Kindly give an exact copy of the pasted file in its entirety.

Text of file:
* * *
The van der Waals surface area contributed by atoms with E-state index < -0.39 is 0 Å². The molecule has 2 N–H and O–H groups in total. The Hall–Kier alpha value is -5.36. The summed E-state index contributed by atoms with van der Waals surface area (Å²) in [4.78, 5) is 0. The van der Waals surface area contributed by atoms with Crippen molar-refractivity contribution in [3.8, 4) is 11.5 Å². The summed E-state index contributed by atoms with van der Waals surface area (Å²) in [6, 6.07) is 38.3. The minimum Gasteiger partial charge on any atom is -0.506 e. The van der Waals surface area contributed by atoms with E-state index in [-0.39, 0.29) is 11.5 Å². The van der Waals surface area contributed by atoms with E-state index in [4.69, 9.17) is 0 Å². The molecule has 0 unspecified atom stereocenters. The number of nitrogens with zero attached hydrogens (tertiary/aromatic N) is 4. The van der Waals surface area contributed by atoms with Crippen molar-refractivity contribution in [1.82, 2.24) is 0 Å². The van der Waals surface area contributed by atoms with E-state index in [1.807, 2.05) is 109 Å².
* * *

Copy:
The van der Waals surface area contributed by atoms with E-state index < -0.39 is 0 Å². The molecule has 2 N–H and O–H groups in total. The Hall–Kier alpha value is -5.36. The summed E-state index contributed by atoms with van der Waals surface area (Å²) in [4.78, 5) is 0. The van der Waals surface area contributed by atoms with Crippen molar-refractivity contribution in [3.8, 4) is 11.5 Å². The summed E-state index contributed by atoms with van der Waals surface area (Å²) in [6, 6.07) is 38.3. The minimum Gasteiger partial charge on any atom is -0.506 e. The van der Waals surface area contributed by atoms with E-state index in [-0.39, 0.29) is 11.5 Å². The van der Waals surface area contributed by atoms with E-state index in [4.69, 9.17) is 0 Å². The molecule has 0 unspecified atom stereocenters. The number of nitrogens with zero attached hydrogens (tertiary/aromatic N) is 4. The van der Waals surface area contributed by atoms with Crippen molar-refractivity contribution in [1.82, 2.24) is 0 Å². The van der Waals surface area contributed by atoms with E-state index in [1.807, 2.05) is 109 Å².